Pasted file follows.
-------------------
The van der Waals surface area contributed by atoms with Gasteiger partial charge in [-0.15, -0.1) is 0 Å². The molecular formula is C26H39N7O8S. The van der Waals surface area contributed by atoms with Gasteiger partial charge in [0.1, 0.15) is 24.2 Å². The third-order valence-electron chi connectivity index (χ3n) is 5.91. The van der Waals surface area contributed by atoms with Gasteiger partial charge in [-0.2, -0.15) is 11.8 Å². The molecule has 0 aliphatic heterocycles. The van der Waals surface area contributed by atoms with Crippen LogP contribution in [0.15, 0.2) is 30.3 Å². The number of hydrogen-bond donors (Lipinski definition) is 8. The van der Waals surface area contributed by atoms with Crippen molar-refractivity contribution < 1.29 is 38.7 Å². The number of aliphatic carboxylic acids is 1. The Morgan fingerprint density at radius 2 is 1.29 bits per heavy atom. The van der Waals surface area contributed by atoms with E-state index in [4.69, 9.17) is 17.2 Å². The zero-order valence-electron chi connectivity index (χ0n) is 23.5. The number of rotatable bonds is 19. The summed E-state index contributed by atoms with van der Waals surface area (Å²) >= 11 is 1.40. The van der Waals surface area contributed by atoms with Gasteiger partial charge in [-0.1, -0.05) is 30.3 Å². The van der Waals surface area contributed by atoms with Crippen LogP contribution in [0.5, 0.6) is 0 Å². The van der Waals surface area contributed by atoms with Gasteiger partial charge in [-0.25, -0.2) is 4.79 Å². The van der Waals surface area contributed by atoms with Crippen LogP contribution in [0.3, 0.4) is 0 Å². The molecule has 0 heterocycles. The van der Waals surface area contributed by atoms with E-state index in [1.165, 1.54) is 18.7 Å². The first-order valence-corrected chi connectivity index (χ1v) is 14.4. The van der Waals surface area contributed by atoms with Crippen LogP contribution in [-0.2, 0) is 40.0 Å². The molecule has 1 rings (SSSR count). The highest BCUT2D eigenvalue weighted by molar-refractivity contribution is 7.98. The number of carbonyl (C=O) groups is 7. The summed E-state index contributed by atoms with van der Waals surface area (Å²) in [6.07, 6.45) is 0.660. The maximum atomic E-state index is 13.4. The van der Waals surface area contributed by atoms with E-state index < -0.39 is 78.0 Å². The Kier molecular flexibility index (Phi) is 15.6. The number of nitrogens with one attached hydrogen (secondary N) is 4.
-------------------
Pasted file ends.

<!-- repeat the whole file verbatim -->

The van der Waals surface area contributed by atoms with Gasteiger partial charge in [-0.15, -0.1) is 0 Å². The molecular formula is C26H39N7O8S. The van der Waals surface area contributed by atoms with Gasteiger partial charge in [0.1, 0.15) is 24.2 Å². The third-order valence-electron chi connectivity index (χ3n) is 5.91. The van der Waals surface area contributed by atoms with Gasteiger partial charge in [-0.2, -0.15) is 11.8 Å². The molecule has 0 aliphatic heterocycles. The van der Waals surface area contributed by atoms with Crippen LogP contribution in [0.15, 0.2) is 30.3 Å². The number of hydrogen-bond donors (Lipinski definition) is 8. The van der Waals surface area contributed by atoms with Crippen molar-refractivity contribution < 1.29 is 38.7 Å². The number of aliphatic carboxylic acids is 1. The Morgan fingerprint density at radius 2 is 1.29 bits per heavy atom. The van der Waals surface area contributed by atoms with E-state index in [4.69, 9.17) is 17.2 Å². The zero-order valence-electron chi connectivity index (χ0n) is 23.5. The number of rotatable bonds is 19. The summed E-state index contributed by atoms with van der Waals surface area (Å²) >= 11 is 1.40. The van der Waals surface area contributed by atoms with Gasteiger partial charge in [-0.1, -0.05) is 30.3 Å². The van der Waals surface area contributed by atoms with Crippen LogP contribution in [0.5, 0.6) is 0 Å². The van der Waals surface area contributed by atoms with Gasteiger partial charge in [-0.25, -0.2) is 4.79 Å². The van der Waals surface area contributed by atoms with Crippen LogP contribution in [0.3, 0.4) is 0 Å². The molecule has 0 heterocycles. The van der Waals surface area contributed by atoms with E-state index in [1.165, 1.54) is 18.7 Å². The first-order valence-corrected chi connectivity index (χ1v) is 14.4. The van der Waals surface area contributed by atoms with Crippen LogP contribution in [-0.2, 0) is 40.0 Å². The molecule has 1 rings (SSSR count). The highest BCUT2D eigenvalue weighted by molar-refractivity contribution is 7.98. The number of carbonyl (C=O) groups is 7. The summed E-state index contributed by atoms with van der Waals surface area (Å²) in [6.07, 6.45) is 0.660. The maximum atomic E-state index is 13.4. The van der Waals surface area contributed by atoms with E-state index < -0.39 is 78.0 Å². The Kier molecular flexibility index (Phi) is 15.6. The number of nitrogens with one attached hydrogen (secondary N) is 4.